By Nicholas Bainbridge
Hayworth Park was alive with activity on April 24. Students, faculty and visitors gathered around the pond behind the Slane Student Center to celebrate Earth Day with plenty of festivities.
Various organizations from High Point University and the surrounding area set up stalls where they spoke about environmental issues. People from diverse backgrounds were present, including scientists, farmers, tour guides and more.
Many people at the fair focused on issues of recent environmental changes. Dr. Nicole Hughes, an associate professor of biology at HPU, brought attention to the issue of climate change and facilitated open discussion about humanity’s impact on the world.
“Students do not get to talk a lot about climate change in their classes,” said Hughes, “so I decided this would be a good opportunity to give them that chance.”
Hughes readily answered any questions people had about the issue and cleared up any confusion they had about the science behind climate change. She explained that the most prominent cause of climate change that could feasibly be addressed was the prevalent use of fossil fuels for power.
According to Hughes, China is the greatest contributor to climate change due to its massive population, but Americans produce more pollution per capita. She argued that in order to minimize humanity’s impact, people must lessen the amount of energy they use.
She also said slowing down, halting, or even
reversing climate change will require scientists to
work with experts in other fields. People knowledgeable about the economy and electrical industries can use their skills to lead energy producers away from fossil fuels and towards alternative means of generating power.
“People with business and marketing skills are really important as well,” said Hughes. “They are necessary to change the focus from fossil fuels to alternative solutions.”
Also present at the fair was Cenergistic, the company that is responsible for ensuring HPU manages its electrical resources efficiently to reduce costs and the school’s carbon footprint. Since the company was contracted by HPU in October 2017, it has saved the college nearly $1.5 million in energy.
Cenergistic minimizes energy expenditures by monitoring heat and air conditioning levels, and most of their energy saved is during breaks when students are not present. They also set restrictions on air conditioning during the school year to further reduce costs. There is an acceptable range between 68 and 74 degrees that rooms are allowed to be, but the system will not allow rooms to escape these bounds artificially. These policies ensure that residents do not waste substantial amounts of power.
The fair also prominently featured various animals brought by outside organizations to interact with HPU staff and students. Lisa Lee and her associates from the Guilford County Animal Shelter brought several of their adoptable canines to the fair to gain ex- posure and find new families.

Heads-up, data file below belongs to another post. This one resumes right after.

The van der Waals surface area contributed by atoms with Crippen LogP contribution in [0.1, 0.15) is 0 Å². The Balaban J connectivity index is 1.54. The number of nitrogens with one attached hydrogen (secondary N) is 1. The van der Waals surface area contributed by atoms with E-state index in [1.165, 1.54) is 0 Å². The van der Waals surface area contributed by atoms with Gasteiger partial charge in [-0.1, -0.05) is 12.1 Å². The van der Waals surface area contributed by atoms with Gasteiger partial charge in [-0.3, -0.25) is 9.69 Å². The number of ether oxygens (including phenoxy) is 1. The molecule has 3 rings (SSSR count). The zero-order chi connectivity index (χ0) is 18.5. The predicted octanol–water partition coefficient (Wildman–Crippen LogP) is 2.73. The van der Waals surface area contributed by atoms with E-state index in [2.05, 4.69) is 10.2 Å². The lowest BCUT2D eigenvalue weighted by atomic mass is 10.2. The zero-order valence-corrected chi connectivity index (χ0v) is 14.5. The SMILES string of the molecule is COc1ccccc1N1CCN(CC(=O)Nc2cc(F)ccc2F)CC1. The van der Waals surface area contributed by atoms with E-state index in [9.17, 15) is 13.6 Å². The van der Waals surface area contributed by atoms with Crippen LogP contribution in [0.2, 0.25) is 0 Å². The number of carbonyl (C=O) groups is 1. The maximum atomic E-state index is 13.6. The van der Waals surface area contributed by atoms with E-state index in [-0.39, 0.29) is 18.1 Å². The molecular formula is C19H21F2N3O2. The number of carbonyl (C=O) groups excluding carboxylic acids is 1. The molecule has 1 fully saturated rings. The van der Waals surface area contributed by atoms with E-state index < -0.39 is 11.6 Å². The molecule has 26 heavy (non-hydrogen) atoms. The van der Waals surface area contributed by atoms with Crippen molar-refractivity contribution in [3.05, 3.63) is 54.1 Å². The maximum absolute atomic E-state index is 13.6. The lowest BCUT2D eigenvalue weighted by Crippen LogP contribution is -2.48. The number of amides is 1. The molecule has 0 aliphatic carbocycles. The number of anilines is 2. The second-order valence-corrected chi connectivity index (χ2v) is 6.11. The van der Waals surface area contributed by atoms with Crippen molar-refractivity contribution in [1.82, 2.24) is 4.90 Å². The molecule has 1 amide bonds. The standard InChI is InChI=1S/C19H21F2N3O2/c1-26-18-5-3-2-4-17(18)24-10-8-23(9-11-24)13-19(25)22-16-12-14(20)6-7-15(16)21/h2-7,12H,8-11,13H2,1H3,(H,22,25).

“It’s a huge enrichment for the pups to come here,” said Lee. “It is not often that they get to interact with so many people.”
Lisa Lee was motivated to bring the dogs to HPU because of a group of students known as Tigger’s Mark who volunteer at the Guilford County Animal Shelter. Tigger’s Mark made the shelter realize the potential help it could attract from other HPU students. Anyone interested in volunteering at the shelter can apply on their website.
There was also a petting zoo featuring farm animals. The Carolina Fun Factory, a company that facilitates exciting and educational events for young children, brought goats, sheep, a cow and a llama. These animals were placed in a pen in the middle of the fair for all to see. After cleaning their hands, people were allowed to get close to and interact with the animals. Many pet and fed the creatures, while others posed for photos with their furry friends.
Beverly Padgett, a representative of the Carolina Fun Factory, was present to introduce the animals and explain their importance.
“Everybody loves animals, especially those you aren’t familiar with,” Padgett said.
She also pointed out that people will gradually have less contact with animals like this as farmland is continuing to be developed, and young people’s interest in agricultural careers is declining.
The farm animals were quite popular among students. When asked what he thought was the most exciting part of the fair, sophomore Hannibal Chakhtoura was quick to respond.
“The animals,” said Chakhtoura. “Everyone is near them, and they have ones you don’t see every day like llamas and sheep.”
The Carolina Fun Factory has brought its animals to HPU several times before, primarily during the annual Earth Day Fair and Community Christmas gathering.
Some groups came to spark interest in exciting nature-based activities. Triad Eagle Adventures, a company that specializes in providing people with eco-friendly tourism options, was present to spread information about the different experiences they offered.
Triad Eagle Adventures hosts hiking trips, tours of nearby cities and art pieces and exposes people to cultural landmarks. Prominently featured in many of their tours are Segways, which they allowed several people to test drive at the fair.
Attendees could satisfy their hunger with corncobs, pastries and traditional cuisine while other stands offered items including water, soda and coffee. There were also many activities such as Frisbee games, biking and more.